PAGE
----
I've got a sh-script for a backup

scp /mybackupdir/* backupuser@backupserver:/backup

Is there an easy way to add a passphrase to the scp? Or do I have to check if an ssh-agent is running and if not start one and add the key?

5 Answers 5


First, let's sort out some factoids that are easy to confuse:

  • SSH (and hence scp) supports various methods of authentication. The two most popular by far are "password" and "publickey"
  • If one uses "publickey", then the client side has to have a private and a public key file [1]. The private one may or may not be encrypted with a passphrase
  • When the "publickey" method is used, the ssh-agent can hold private keys in memory. This can be handy when a private key file is encrypted and one doesn't want to type in its passphrase time and again. But the ssh-agent is of NO help where the password-based authentication method is used.

In the context of SSH, when people use the term ...

  • ... "password", they usually mean the password-based authentication method
  • ... "passphrase", they usually mean the passphrase a private key file is encrypted with

... but of course that is only a convention and a great source of confusion.

That said, I try to answer your question:

In case you mean password-based SSH authentication:

  • Use a client software that allows to provide the SSH password in batch mode (e.g. as command line option, as STDIN, or as a environment variable). OpenSSH does NOT support this!
  • Or wrap an 'expect' script around ssh/scp, as discussed in [2].
  • Or switch from password-based to publickey authentication.

In case you mean publickey authentication with a passphrase-encrypted private key file:

  • Remove the passphrase protection from the private key file, see e.g. [3].
  • Or preload the key manually into a ssh-agent, and make sure that (a) the ssh-agent is still alive when the script runs, and (b) that the script can find the agent's unix socket ($SSH_AUTH_SOCK)

  • Thanks, removing the passphrase is the best way I guess. Aug 21, 2014 at 5:35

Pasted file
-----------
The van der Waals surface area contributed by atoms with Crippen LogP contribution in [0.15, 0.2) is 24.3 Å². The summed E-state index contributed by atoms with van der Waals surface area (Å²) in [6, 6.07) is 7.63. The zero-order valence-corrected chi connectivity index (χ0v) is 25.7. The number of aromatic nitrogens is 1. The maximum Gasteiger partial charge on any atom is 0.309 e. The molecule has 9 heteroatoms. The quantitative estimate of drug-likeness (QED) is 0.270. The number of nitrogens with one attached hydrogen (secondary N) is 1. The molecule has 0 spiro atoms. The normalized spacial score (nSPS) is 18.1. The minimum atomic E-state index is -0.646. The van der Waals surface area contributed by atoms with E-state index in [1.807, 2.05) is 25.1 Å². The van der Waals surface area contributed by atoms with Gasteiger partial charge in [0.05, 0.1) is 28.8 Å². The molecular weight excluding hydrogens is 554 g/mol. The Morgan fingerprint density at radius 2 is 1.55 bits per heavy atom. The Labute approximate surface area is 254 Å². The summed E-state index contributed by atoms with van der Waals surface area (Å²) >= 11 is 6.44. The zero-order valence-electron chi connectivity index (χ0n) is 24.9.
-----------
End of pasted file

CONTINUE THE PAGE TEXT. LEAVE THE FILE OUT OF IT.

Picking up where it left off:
You can't provide passphrase to scp with argument.

However you can use authentication by key: ssh-keygen will generate rsa keys pair for authentication ssh-copy-id will copy your public key to another host.

if you can't or don't want to use authentication by keys then you can write expect script and provide passphrase from this script. It's not most secure way of implementing this!

  • +1 for this answer. If you create a passphraseless custom keypair for this purpose, then (a) revoking access if it gets lost is much easier, and (b) you can tie that particular key down in terms of source hosts and commands in authorized_keys.
    – MadHatter
    Aug 20, 2014 at 14:43

You should read this post:

3 Steps to Perform SSH Login Without Password Using ssh-keygen

and you can change your script to this:

rsync --rsh='ssh -p(Type your SSH port)' -av /yourBackupDir [email protected]:/backup | mail -s "backup on `hostname`" [email protected]
  • 1
    Summarize the content on the linked page — it may fail to load in the future or have different content. Aug 20, 2014 at 15:07

You don't need ssh-agent for publickey authentication. You can simply pass the required key to ssh or scp with the -i command line argument.

  • -i will prompt for a password if the private key is password protected. That's what they mean with "with passphrase" Oct 22, 2020 at 14:58

If you do not want passphrase to be asked, enter empty passphrase (this is not password of either source or remote cient system), while creating the (rsa) key pair (public-private), using ssh-keygen.

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